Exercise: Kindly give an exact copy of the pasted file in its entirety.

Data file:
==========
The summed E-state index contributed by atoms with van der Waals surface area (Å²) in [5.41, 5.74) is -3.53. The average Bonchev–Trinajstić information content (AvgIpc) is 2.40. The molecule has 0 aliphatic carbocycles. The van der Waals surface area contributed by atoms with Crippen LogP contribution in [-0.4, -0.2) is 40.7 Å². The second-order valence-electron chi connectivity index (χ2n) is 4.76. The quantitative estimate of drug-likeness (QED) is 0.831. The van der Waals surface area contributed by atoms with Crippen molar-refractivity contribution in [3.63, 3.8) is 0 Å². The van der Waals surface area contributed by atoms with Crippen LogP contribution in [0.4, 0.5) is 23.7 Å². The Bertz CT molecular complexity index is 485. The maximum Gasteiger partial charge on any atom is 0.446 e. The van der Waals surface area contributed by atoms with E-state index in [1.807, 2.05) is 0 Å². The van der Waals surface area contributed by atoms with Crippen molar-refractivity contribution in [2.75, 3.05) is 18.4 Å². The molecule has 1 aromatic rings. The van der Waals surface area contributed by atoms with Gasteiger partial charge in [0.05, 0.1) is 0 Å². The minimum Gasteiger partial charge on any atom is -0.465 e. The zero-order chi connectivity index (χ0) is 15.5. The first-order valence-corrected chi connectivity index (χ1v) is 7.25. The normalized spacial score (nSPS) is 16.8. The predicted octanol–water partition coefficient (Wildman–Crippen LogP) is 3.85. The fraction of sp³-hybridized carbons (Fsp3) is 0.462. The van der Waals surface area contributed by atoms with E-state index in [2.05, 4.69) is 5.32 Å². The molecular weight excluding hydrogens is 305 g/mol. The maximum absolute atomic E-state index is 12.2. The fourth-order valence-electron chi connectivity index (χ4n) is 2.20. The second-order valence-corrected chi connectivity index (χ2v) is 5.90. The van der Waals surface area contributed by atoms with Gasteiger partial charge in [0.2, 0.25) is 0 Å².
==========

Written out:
The summed E-state index contributed by atoms with van der Waals surface area (Å²) in [5.41, 5.74) is -3.53. The average Bonchev–Trinajstić information content (AvgIpc) is 2.40. The molecule has 0 aliphatic carbocycles. The van der Waals surface area contributed by atoms with Crippen LogP contribution in [-0.4, -0.2) is 40.7 Å². The second-order valence-electron chi connectivity index (χ2n) is 4.76. The quantitative estimate of drug-likeness (QED) is 0.831. The van der Waals surface area contributed by atoms with Crippen molar-refractivity contribution in [3.63, 3.8) is 0 Å². The van der Waals surface area contributed by atoms with Crippen LogP contribution in [0.4, 0.5) is 23.7 Å². The Bertz CT molecular complexity index is 485. The maximum Gasteiger partial charge on any atom is 0.446 e. The van der Waals surface area contributed by atoms with E-state index in [1.807, 2.05) is 0 Å². The van der Waals surface area contributed by atoms with Crippen molar-refractivity contribution in [2.75, 3.05) is 18.4 Å². The molecule has 1 aromatic rings. The van der Waals surface area contributed by atoms with Gasteiger partial charge in [0.05, 0.1) is 0 Å². The minimum Gasteiger partial charge on any atom is -0.465 e. The zero-order chi connectivity index (χ0) is 15.5. The first-order valence-corrected chi connectivity index (χ1v) is 7.25. The normalized spacial score (nSPS) is 16.8. The predicted octanol–water partition coefficient (Wildman–Crippen LogP) is 3.85. The fraction of sp³-hybridized carbons (Fsp3) is 0.462. The van der Waals surface area contributed by atoms with E-state index in [2.05, 4.69) is 5.32 Å². The molecular weight excluding hydrogens is 305 g/mol. The maximum absolute atomic E-state index is 12.2. The fourth-order valence-electron chi connectivity index (χ4n) is 2.20. The second-order valence-corrected chi connectivity index (χ2v) is 5.90. The van der Waals surface area contributed by atoms with Gasteiger partial charge in [0.2, 0.25) is 0 Å².